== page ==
Readers will be left saying, “Poor Sam,” after this one.

READ REVIEW

BAD BOY, GOOD BOY

The tale of a young pup whose good deeds only appear naughty falls flat due to the repeated use of judgmental phrases in speech bubbles.

In four brief chapters, young readers meet Sam, an exuberant, somewhat impulsive pup whose heart is in the right place. While he does run amok through the grown-ups’ activities (“Bad boy!”) on the way to finding a friend’s lost hat (“Good boy!”), he is very careful not to make the same mistakes upon his return, though the adults don’t notice. When banned-from-cooking Sam helps blind-without-his-glasses Grandpa with his midnight snack, the large cartoon panels show Mama’s progression from anger to understanding. Some quite accidental mishaps at school provoke his teacher to call him a “Bad boy!” and send him to the corner, where he purposefully starts trouble and, confusingly, is dubbed a creative “Good boy!” In the final chapter, Sam slips out unseen during a storm; his frantic relatives find him sheltering a fallen baby bird. Watercolor, gouache and pen illustrations show anthropomorphized dogs whose expressions speak volumes, especially the angry and fearful ones. Unlike Chorao’s Kate (Up and Down with Kate, 2001), Sam doesn’t face everyday situations, so readers may find it difficult to relate…unless they often hear the titular phrases. What is most worrisome is that even when the grown-ups seem to recognize that Sam is trying his best to do the right thing, they don’t see that he learns from his mistakes and is a good boy indeed.

Readers will be left saying, “Poor Sam,” after this one. (Picture book. 4-8)

Pub Date: May 7, 2013

ISBN: 978-1-4197-0520-5

Page Count: 32

Publisher: Abrams

Review Posted Online: March 20, 2013

Kirkus Reviews Issue: April 15, 2013

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THE WONKY DONKEY

The print version of a knee-slapping cumulative ditty.

In the song, Smith meets a donkey on the road. It is three-legged, and so a “wonky donkey” that, on further examination, has but one eye and so is a “winky wonky donkey” with a taste for country music and therefore a “honky-tonky winky wonky donkey,” and so on to a final characterization as a “spunky hanky-panky cranky stinky-dinky lanky honky-tonky winky wonky donkey.” A free musical recording (of this version, anyway—the author’s website hints at an adults-only version of the song) is available from the publisher and elsewhere online. Even though the book has no included soundtrack, the sly, high-spirited, eye patch–sporting donkey that grins, winks, farts, and clumps its way through the song on a prosthetic metal hoof in Cowley’s informal watercolors supplies comical visual flourishes for the silly wordplay. Look for ready guffaws from young audiences, whether read or sung, though those attuned to disability stereotypes may find themselves wincing instead or as well.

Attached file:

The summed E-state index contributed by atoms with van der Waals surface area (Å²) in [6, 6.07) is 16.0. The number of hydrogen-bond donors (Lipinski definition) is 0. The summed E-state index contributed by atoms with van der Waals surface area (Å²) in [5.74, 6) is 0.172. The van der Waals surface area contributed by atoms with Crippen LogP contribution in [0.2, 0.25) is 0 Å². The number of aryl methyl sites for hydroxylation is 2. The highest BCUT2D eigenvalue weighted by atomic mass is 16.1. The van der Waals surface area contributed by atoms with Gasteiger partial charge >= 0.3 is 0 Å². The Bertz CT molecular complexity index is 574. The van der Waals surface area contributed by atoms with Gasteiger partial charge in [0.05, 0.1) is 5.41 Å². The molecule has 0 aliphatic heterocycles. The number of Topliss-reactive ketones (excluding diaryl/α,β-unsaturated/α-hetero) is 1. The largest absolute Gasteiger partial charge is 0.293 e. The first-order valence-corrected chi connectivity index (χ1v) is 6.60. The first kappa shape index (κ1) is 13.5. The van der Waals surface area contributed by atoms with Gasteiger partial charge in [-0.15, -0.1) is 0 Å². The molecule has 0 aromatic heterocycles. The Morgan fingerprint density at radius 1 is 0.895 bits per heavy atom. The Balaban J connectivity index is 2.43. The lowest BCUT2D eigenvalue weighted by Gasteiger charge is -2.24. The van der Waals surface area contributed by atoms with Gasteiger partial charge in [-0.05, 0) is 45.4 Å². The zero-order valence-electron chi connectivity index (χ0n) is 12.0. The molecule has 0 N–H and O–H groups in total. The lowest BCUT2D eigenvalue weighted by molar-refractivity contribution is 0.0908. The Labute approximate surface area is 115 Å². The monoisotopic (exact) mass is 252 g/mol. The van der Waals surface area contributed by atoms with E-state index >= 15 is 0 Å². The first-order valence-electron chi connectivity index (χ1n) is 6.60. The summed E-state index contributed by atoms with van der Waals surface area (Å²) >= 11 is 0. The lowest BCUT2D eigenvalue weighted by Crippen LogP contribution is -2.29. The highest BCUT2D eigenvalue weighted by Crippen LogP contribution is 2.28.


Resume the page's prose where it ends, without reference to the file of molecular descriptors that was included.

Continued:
Hee haw. (Picture book. 5-7)

Pub Date: May 1, 2010

ISBN: 978-0-545-26124-1

Page Count: 26

Publisher: Scholastic

Review Posted Online: Dec. 29, 2018

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The buoyant uplift seems a bit pre-packaged but spot-on nonetheless.

THE WORLD NEEDS MORE PURPLE PEOPLE

A monohued tally of positive character traits.

Purple is a “magic color,” affirm the authors (both actors, though Hart’s name recognition is nowhere near the level of Bell’s), and “purple people” are the sort who ask questions, laugh wholeheartedly, work hard, freely voice feelings and opinions, help those who might “lose” their own voices in the face of unkindness, and, in sum, can “JUST BE (the real) YOU.” Unlike the obsessive protagonist of Victoria Kann’s Pinkalicious franchise, being a purple person has “nothing to do with what you look like”—a point that Wiseman underscores with scenes of exuberantly posed cartoon figures (including versions of the authors) in casual North American attire but sporting a wide range of ages, skin hues, and body types. A crowded playground at the close (no social distancing here) displays all this wholesome behavior in action. Plenty of purple highlights, plus a plethora of broad smiles and wide-open mouths, crank up the visual energy—and if the earnest overall tone doesn’t snag the attention of young audiences, a grossly literal view of the young narrator and a grandparent “snot-out-our-nose laughing” should do the trick. (This book was reviewed digitally with 10.4-by-20.6-inch double-page spreads viewed at 22.2% of actual size.)

The buoyant uplift seems a bit pre-packaged but spot-on nonetheless. (Picture book. 6-8)

Pub Date: June 2, 2020

ISBN: 978-0-593-12196-2

Page Count: 40

Publisher: Random House

Review Posted Online: June 3, 2020

Kirkus Reviews Issue: June 15, 2020

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